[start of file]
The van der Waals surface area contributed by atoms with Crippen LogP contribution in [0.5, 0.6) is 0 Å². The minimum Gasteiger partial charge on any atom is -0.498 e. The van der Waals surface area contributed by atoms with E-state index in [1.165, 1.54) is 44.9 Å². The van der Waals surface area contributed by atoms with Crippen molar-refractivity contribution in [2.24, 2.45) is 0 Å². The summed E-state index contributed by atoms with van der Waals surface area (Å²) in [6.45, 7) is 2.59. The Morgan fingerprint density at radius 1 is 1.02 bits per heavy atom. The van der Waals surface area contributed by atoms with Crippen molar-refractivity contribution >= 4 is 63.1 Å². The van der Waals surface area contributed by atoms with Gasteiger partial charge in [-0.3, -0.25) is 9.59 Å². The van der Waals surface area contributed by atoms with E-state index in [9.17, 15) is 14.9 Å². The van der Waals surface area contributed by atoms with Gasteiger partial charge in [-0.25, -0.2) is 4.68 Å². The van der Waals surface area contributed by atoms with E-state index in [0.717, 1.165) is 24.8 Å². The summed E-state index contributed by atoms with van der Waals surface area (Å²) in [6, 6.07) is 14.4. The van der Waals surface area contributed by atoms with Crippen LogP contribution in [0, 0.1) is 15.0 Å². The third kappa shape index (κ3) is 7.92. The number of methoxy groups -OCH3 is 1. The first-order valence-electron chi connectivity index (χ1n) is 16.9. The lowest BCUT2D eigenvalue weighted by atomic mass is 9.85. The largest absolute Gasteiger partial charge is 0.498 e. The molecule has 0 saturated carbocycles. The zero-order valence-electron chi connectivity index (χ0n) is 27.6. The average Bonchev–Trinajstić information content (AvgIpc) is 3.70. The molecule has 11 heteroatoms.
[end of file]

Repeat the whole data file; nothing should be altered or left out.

The van der Waals surface area contributed by atoms with Crippen LogP contribution in [0.5, 0.6) is 0 Å². The minimum Gasteiger partial charge on any atom is -0.498 e. The van der Waals surface area contributed by atoms with E-state index in [1.165, 1.54) is 44.9 Å². The van der Waals surface area contributed by atoms with Crippen molar-refractivity contribution in [2.24, 2.45) is 0 Å². The summed E-state index contributed by atoms with van der Waals surface area (Å²) in [6.45, 7) is 2.59. The Morgan fingerprint density at radius 1 is 1.02 bits per heavy atom. The van der Waals surface area contributed by atoms with Crippen molar-refractivity contribution >= 4 is 63.1 Å². The van der Waals surface area contributed by atoms with Gasteiger partial charge in [-0.3, -0.25) is 9.59 Å². The van der Waals surface area contributed by atoms with E-state index in [9.17, 15) is 14.9 Å². The van der Waals surface area contributed by atoms with Gasteiger partial charge in [-0.25, -0.2) is 4.68 Å². The van der Waals surface area contributed by atoms with E-state index in [0.717, 1.165) is 24.8 Å². The summed E-state index contributed by atoms with van der Waals surface area (Å²) in [6, 6.07) is 14.4. The van der Waals surface area contributed by atoms with Crippen LogP contribution in [0, 0.1) is 15.0 Å². The third kappa shape index (κ3) is 7.92. The number of methoxy groups -OCH3 is 1. The first-order valence-electron chi connectivity index (χ1n) is 16.9. The lowest BCUT2D eigenvalue weighted by atomic mass is 9.85. The largest absolute Gasteiger partial charge is 0.498 e. The molecule has 0 saturated carbocycles. The zero-order valence-electron chi connectivity index (χ0n) is 27.6. The average Bonchev–Trinajstić information content (AvgIpc) is 3.70. The molecule has 11 heteroatoms.